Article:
I actually think that going into the motocross series, even though he was potentially a podium guy at Washougal last year, he was much better prepared going into it this year than last year with his speed and his confidence in what he was able to do. You could see it coming at the tail end of the supercross series, so even though the beginning of the supercross series was really rough, you could see he was really in control of what he was doing by the time he got to Salt Lake City, which he won, and he probably could’ve, should’ve, would’ve won Las Vegas also, except for one small mistake. I knew going into the outdoors that he would be a real threat, and he proved that he definitely was a threat. What’s even more impressive, if you really think about it, is if you look at the amount of professional races that he’s raced over the season and a half that he’s been involved, and the number of race wins and podiums, and the east-coast championship last year, it’s a pretty impressive record. Even though he’s had the unfortunate problem of getting knocked out of these series because of injuries, it’s still pretty impressive. I talked to him on Monday, and we talked a little bit about what happens next, and I have no doubt that when he comes back after this injury, he won’t have missed a step. It’s unfortunate that he’s out of this championship, but I have no doubt that on the racetrack he’ll immediately be completely legitimate again.
He strikes me as the kind of rider who takes adversity and it makes him stronger and faster and more aggressive, and it makes him work harder, rather than giving up. I don’t think he knows what giving up is. He takes problems as motivation rather than setbacks.
Yeah, he doesn’t dwell on any of that stuff very much. You’re exactly right in your assessment, but one more thing that’s evident to the team members who are closer to him than the public is that even though he’s still fairly young, I personally can see the maturity in the way he thinks through his processes. From a year ago, when he won the supercross title, to today, he’s a completely different guy. He has all those capabilities that you’re talking about, but then you throw on top of that the maturity that he’s gained over time, and it’s even more impressive.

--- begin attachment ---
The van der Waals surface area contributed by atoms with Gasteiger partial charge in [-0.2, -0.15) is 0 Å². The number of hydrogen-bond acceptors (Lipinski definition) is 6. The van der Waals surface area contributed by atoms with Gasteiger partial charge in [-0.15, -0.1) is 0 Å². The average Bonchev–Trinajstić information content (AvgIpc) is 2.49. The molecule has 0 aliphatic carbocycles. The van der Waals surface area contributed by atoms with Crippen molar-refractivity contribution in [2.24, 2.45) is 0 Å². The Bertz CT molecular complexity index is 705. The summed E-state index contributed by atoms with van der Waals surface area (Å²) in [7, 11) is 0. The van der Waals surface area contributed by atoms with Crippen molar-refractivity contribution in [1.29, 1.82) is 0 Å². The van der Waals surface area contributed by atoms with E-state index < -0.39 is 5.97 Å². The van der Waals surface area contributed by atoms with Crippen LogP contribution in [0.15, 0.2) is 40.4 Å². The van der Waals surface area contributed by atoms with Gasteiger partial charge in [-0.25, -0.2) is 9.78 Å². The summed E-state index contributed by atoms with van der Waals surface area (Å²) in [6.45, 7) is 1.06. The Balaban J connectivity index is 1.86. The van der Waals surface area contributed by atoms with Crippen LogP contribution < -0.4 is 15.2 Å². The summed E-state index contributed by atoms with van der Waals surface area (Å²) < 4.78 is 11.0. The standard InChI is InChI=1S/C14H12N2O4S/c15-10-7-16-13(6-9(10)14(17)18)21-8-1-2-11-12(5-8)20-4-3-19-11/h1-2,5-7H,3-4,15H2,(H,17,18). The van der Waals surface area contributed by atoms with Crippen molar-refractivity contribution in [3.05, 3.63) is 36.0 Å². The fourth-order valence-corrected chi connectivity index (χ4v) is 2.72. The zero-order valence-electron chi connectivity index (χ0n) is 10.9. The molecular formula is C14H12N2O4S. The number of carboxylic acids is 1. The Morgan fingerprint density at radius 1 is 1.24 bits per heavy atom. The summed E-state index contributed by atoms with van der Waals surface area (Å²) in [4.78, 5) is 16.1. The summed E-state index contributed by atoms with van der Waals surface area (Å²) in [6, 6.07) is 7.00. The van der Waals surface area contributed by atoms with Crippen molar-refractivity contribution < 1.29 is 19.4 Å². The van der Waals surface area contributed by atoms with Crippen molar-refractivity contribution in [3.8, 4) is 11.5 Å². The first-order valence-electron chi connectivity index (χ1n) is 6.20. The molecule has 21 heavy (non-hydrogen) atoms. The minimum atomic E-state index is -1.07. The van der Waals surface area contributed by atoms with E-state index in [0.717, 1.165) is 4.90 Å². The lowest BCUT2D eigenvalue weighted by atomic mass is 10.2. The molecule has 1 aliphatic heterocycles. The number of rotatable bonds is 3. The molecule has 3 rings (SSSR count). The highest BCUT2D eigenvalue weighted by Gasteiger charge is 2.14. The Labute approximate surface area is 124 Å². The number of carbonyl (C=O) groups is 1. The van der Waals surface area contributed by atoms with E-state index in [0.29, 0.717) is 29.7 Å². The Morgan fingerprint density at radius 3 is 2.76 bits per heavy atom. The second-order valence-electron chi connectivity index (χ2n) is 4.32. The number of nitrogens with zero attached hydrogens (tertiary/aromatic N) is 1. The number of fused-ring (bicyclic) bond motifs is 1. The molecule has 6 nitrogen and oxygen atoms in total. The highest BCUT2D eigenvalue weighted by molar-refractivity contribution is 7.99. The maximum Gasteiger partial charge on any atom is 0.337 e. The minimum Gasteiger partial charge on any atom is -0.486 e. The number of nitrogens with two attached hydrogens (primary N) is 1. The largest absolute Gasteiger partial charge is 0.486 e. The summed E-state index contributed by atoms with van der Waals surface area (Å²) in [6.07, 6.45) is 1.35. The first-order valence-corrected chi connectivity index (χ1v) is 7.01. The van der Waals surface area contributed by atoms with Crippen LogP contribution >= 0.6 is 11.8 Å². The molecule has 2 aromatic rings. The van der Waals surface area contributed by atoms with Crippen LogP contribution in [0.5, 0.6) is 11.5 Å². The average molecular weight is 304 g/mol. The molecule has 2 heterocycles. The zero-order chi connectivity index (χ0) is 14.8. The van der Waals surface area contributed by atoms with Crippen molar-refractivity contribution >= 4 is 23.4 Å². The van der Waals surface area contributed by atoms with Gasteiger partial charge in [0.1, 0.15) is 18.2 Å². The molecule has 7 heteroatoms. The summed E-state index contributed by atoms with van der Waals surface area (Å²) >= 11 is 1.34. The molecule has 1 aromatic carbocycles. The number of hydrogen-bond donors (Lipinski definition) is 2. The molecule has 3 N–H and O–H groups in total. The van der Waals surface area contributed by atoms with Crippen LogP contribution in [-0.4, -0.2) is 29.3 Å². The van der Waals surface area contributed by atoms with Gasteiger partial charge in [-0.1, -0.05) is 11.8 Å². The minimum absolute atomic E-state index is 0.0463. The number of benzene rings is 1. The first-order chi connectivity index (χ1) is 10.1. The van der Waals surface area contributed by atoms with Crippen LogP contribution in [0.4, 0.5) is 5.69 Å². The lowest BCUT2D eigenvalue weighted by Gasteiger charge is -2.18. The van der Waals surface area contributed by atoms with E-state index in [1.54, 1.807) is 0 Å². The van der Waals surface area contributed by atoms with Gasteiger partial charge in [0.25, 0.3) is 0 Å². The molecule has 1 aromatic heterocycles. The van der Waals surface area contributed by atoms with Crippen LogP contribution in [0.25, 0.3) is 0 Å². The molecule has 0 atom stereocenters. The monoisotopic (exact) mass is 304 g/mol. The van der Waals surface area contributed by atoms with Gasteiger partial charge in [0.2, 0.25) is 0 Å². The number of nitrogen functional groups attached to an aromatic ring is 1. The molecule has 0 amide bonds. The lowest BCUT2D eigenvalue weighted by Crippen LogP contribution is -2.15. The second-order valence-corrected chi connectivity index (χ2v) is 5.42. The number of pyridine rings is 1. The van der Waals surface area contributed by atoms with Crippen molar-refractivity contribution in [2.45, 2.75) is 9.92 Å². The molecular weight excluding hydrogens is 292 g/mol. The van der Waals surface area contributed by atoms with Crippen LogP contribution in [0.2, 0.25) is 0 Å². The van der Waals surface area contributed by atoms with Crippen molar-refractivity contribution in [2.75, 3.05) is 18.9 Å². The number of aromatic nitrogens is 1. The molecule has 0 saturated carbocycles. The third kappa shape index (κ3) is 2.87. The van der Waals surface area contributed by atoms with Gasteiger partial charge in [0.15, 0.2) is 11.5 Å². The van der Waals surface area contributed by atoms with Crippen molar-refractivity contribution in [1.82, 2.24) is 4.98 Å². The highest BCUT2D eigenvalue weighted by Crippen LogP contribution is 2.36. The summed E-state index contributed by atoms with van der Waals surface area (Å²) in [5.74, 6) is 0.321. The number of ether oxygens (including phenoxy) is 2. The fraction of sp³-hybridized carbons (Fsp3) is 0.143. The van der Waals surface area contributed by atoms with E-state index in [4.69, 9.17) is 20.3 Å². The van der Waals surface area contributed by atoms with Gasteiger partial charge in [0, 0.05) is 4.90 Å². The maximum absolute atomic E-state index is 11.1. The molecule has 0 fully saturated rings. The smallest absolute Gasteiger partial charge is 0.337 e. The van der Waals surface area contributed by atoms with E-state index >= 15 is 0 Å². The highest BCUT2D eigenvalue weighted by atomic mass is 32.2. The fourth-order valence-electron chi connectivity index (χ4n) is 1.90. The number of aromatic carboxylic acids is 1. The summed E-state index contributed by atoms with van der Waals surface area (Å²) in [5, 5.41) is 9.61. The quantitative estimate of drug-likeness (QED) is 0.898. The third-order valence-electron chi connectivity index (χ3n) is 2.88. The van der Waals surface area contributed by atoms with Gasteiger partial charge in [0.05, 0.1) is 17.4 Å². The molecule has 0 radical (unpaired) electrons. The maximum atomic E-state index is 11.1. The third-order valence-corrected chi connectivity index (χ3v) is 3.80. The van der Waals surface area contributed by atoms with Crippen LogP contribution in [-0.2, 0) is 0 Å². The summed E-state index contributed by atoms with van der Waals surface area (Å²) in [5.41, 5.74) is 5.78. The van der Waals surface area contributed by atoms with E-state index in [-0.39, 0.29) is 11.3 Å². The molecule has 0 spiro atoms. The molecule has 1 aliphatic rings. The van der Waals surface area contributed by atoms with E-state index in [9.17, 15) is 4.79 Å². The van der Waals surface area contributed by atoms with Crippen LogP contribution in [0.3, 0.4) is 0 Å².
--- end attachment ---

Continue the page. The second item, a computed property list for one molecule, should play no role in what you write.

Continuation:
With Trey now out, and with Dan Reardon out for at least a while after getting shoulder surgery this week, how do you see the rest of the Nationals playing out for your team?
Well, we’re trying really hard to patch it up. We have an idea [laughs] of what we’d like to do in the 450 class, so we may replace Dan with another rider, and tomorrow or the next day, we may have the answer to that, but on the 250 side, with a couple of exceptions the entire team has been in the top 10 in every moto, and the three that are still standing, if you want to put it that way, with Justin and Blake and Brett, it’s still a pretty formidable team. I’m not sure if anybody is really going to be able to break the grip that Pourcel and Dungey have on the championship at the moment, but Justin had a couple of falls which has slowed him down a bit over the last couple of races, but I don’t suspect that will continue. I think you’ll see Justin back on the podium pretty darned quick, and with a little more experience under his belt, I wouldn’t be surprised if he pulls off a moto win, and Blake and Brett, same thing. Blake’s already been on the podium, and Brett has been pretty banged up for the whole series. He’s not really himself. But his finishes are pretty impressive considering what he’s been going to on the physical side of it. It’s tough because Trey was obviously the most consistent, and the guy that looked like he could put a real threat toward the championship, and he’s out, but I really think the other three guys will be able to do some damage as we go into the series. And like I said, on the 450, our goal is to put somebody back on that bike.